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A Cervical Cancer Curriculum for Hispanic Adolescents in Rural High Schools: A Pilot Study
Abstract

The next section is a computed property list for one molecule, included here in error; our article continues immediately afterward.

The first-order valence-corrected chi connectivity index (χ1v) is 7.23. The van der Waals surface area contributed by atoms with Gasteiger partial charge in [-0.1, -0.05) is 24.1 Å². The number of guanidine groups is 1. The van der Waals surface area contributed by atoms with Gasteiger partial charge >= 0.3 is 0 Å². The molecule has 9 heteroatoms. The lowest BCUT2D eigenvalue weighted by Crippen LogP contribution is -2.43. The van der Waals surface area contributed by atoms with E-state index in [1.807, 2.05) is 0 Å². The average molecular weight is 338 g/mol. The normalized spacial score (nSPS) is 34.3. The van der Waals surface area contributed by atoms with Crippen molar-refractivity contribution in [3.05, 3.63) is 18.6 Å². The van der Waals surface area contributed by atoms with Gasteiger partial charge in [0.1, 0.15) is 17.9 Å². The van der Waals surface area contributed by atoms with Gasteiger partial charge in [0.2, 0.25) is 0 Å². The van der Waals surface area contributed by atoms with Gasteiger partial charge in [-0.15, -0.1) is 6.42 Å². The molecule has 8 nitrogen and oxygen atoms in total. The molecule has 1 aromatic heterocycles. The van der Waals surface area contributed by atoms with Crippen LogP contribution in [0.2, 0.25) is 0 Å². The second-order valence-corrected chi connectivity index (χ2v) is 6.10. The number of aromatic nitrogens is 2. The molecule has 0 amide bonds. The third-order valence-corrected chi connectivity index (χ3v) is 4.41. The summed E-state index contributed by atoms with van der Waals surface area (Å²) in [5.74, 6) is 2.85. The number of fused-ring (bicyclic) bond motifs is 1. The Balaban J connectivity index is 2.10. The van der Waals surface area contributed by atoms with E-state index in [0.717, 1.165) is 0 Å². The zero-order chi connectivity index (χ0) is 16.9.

We assessed the effectiveness of a one-hour curriculum about cervical cancer for high school students. The curriculum was developed and delivered to 142 female students in the 9th to 12th grade at two high schools in rural Eastern Washington State. Self-administered questionnaires assessed changes in knowledge, beliefs, and attitudes related to cervical cancer and Pap smears. Baseline results from a predominantly Hispanic adolescent sample (73%) indicated low pre-test knowledge and negative beliefs and attitudes. Post-test results indicated that there was a significant change in the intervention group for knowledge questions when compared with the control group. Only some changes to more positive beliefs and attitudes about cervical cancer and screening were significant in the post-test. The findings suggest that a culturally appropriate high school curriculum may inform young Hispanic women about important cervical cancer screening practices.



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